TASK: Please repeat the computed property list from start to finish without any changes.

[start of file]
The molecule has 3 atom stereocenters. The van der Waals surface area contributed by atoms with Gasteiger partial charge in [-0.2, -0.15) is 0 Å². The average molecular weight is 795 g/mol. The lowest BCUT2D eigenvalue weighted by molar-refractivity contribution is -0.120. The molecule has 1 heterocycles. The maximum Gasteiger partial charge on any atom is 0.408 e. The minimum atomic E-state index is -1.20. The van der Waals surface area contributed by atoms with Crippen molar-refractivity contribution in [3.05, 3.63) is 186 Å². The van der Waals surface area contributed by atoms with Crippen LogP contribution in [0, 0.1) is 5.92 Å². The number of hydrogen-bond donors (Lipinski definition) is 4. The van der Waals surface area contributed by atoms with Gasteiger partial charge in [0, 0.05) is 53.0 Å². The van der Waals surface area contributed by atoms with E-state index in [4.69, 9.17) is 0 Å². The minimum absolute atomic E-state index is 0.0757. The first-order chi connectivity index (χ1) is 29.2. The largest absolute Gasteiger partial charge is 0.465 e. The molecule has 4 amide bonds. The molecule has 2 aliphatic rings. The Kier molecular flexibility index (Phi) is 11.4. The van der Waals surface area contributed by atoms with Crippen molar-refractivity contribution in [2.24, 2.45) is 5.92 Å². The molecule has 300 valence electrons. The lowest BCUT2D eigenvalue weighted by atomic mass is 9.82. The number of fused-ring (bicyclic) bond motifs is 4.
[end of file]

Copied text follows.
The molecule has 3 atom stereocenters. The van der Waals surface area contributed by atoms with Gasteiger partial charge in [-0.2, -0.15) is 0 Å². The average molecular weight is 795 g/mol. The lowest BCUT2D eigenvalue weighted by molar-refractivity contribution is -0.120. The molecule has 1 heterocycles. The maximum Gasteiger partial charge on any atom is 0.408 e. The minimum atomic E-state index is -1.20. The van der Waals surface area contributed by atoms with Crippen molar-refractivity contribution in [3.05, 3.63) is 186 Å². The van der Waals surface area contributed by atoms with Crippen LogP contribution in [0, 0.1) is 5.92 Å². The number of hydrogen-bond donors (Lipinski definition) is 4. The van der Waals surface area contributed by atoms with Gasteiger partial charge in [0, 0.05) is 53.0 Å². The van der Waals surface area contributed by atoms with E-state index in [4.69, 9.17) is 0 Å². The minimum absolute atomic E-state index is 0.0757. The first-order chi connectivity index (χ1) is 29.2. The largest absolute Gasteiger partial charge is 0.465 e. The molecule has 4 amide bonds. The molecule has 2 aliphatic rings. The Kier molecular flexibility index (Phi) is 11.4. The van der Waals surface area contributed by atoms with Crippen molar-refractivity contribution in [2.24, 2.45) is 5.92 Å². The molecule has 300 valence electrons. The lowest BCUT2D eigenvalue weighted by atomic mass is 9.82. The number of fused-ring (bicyclic) bond motifs is 4.